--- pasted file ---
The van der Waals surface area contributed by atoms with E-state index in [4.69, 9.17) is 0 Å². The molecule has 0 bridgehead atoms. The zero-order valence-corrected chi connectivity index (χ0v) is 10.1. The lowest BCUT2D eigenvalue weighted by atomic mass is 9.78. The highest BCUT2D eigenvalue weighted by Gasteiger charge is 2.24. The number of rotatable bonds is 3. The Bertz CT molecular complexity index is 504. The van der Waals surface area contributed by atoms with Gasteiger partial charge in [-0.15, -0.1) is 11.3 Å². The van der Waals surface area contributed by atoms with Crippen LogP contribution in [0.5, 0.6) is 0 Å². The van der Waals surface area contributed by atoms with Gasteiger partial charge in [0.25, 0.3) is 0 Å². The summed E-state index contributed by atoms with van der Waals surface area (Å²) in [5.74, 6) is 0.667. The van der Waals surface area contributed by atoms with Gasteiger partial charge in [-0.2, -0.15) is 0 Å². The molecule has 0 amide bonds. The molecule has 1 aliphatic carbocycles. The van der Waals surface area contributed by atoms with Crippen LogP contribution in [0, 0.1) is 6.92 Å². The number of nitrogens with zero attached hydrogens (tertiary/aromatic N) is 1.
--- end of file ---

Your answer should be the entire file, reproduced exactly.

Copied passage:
The van der Waals surface area contributed by atoms with E-state index in [4.69, 9.17) is 0 Å². The molecule has 0 bridgehead atoms. The zero-order valence-corrected chi connectivity index (χ0v) is 10.1. The lowest BCUT2D eigenvalue weighted by atomic mass is 9.78. The highest BCUT2D eigenvalue weighted by Gasteiger charge is 2.24. The number of rotatable bonds is 3. The Bertz CT molecular complexity index is 504. The van der Waals surface area contributed by atoms with Gasteiger partial charge in [-0.15, -0.1) is 11.3 Å². The van der Waals surface area contributed by atoms with Crippen LogP contribution in [0.5, 0.6) is 0 Å². The van der Waals surface area contributed by atoms with Gasteiger partial charge in [0.25, 0.3) is 0 Å². The summed E-state index contributed by atoms with van der Waals surface area (Å²) in [5.74, 6) is 0.667. The van der Waals surface area contributed by atoms with Gasteiger partial charge in [-0.2, -0.15) is 0 Å². The molecule has 0 amide bonds. The molecule has 1 aliphatic carbocycles. The van der Waals surface area contributed by atoms with Crippen LogP contribution in [0, 0.1) is 6.92 Å². The number of nitrogens with zero attached hydrogens (tertiary/aromatic N) is 1.